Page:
SUBSIDIARY FEATURES: attached to the SW corner a short length of tall wall with coping and gateway to the west, having plain square ashlar piers with simple plinth and pyramid caps, with C20 timber gates, then enclosing front area, with quadrant curve on SW corner, a wall approximately im high with pitched roll-top ashlar coping, with gap opposite porch, continued to a matching gateway at the east end against the Vicars' Hall (qv), with a tall return all northwards back to the SE corner of the building, adding to the setting of this building and to the street scene of the Cathedral Green.

HISTORICAL NOTE: the building remained a house when Polydore Vergil, author of "Historia Anglia" was forced to surrender it to the Crown in 1555. In the late C18 it became a brewery, but after the 1886 restoration it served for 90 years as the Library to the now defunct Wells Theological College, and in 1955 came to the Cathedral School. (Buildings of England: Pevsner N: North Somerset and Bristol: London: 1958-: 319; Bailey 5: Canonical Houses of Wells: Gloucester: 1982-: 123) {1}

Library of Theological College (formerly listed as Theological Library) Cathedral Green (North side), Wells.

Originally the Archdeaconry. Early C14 fabric but external features now mainly C19 Gothic except polygonal angle turrets with blind panelling. Some C18 sashes. Important interior features including open timber roof with collar beams, long arch braces, 2 tiers of wind braces. It is said that Polydore Virgil wrote his Historia Anglica" here. All listed building in Cathedral Green form an important group, dominated on the east by the Cathedral itself and on the north by the Old Deanery and associated buildings.

The Old Archdeaconry is one of a considerable number of pre-Reformation Cathedral buildings to have survived within the area of Wells Liberty (see PRN 16420 for more details).

A approximate history of use is as follows;

1400s - Great hall, it includes some early fourteenth century fabric, possible evn late thirteenth century. It was an importanyt Canonical House, the Archdeaconry.

1555 - The building was forfeited by the church when the archdeacon Polydore Vergil fell foul of Henry VIII (it is likely that much of Vergil's Anglicae Historiae libri XXVI was written here).

1800 - The building is used as an assembly room and brewery.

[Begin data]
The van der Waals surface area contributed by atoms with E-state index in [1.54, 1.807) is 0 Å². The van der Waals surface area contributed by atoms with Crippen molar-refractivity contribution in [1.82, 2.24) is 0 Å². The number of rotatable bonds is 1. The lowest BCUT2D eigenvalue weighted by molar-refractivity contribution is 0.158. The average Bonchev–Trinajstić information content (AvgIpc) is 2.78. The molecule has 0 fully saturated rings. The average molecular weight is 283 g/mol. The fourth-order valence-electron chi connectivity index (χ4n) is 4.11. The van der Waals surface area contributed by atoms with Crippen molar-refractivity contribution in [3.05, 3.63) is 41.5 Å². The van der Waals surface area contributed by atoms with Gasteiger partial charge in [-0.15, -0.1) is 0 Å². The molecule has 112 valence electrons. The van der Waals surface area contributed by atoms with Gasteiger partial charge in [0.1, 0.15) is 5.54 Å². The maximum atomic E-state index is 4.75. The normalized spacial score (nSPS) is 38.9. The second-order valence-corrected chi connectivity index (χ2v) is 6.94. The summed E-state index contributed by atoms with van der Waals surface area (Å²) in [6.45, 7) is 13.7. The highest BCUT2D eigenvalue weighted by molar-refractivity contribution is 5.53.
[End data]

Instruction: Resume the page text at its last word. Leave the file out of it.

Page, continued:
1896 - The Theological College purchased the building. Extensive repairs were made with much new stone (creating a Victorian fašade with oriel window and stairway turret). It bacame the library, lecture room and common room of Wells Theological College.

1971 - The Theological College transferred to Sailsbury, and the building becomes the Music School and Concwert Hall of the Cathedral School. {3}

Originally the Archdeaconry and is similar to the the Deanery south range. The S side was sashed in the C18, and the Hall was horizontally subdivided. Victorian adaptationhave spoilt the outer appearance completely and only the two turrets survive. Internally the timber roof is again visible, with collar-beams, long arched braces, and four tiers of wind-braces arranged in two ogee-crosses above each other. {4}

English Heritage Listed Building Number: 483308. First Listed on 12/11/1953. English Heritage Unified Designation System Asset Number: 1382905 {5}


1 Statutory List - Forty-third List of Buildings of Special Architectural or Historic interest: District of Mendip (Somerset) (31/5/2000) Location: HER collections.
2 Superseded entry in Statutory List - Fifth list of Buildings of Special Architectural or Historic Interest. City of Wells (Somerset). (13/9/1972)
3 Detailed records - Anon The Old Archdeaconry, Wells: Documentary Evaluation of the Site Unpublished Ferguson Mann Architects report (1995): Report in HER files
4 Mention - Pevsner, N. Buildings of England: North Somerset and Bristol (1958), 319
5 Data transfer - Listed Buildings database, English Heritage. Record ID: 483308 (2005)

Record created in November 1997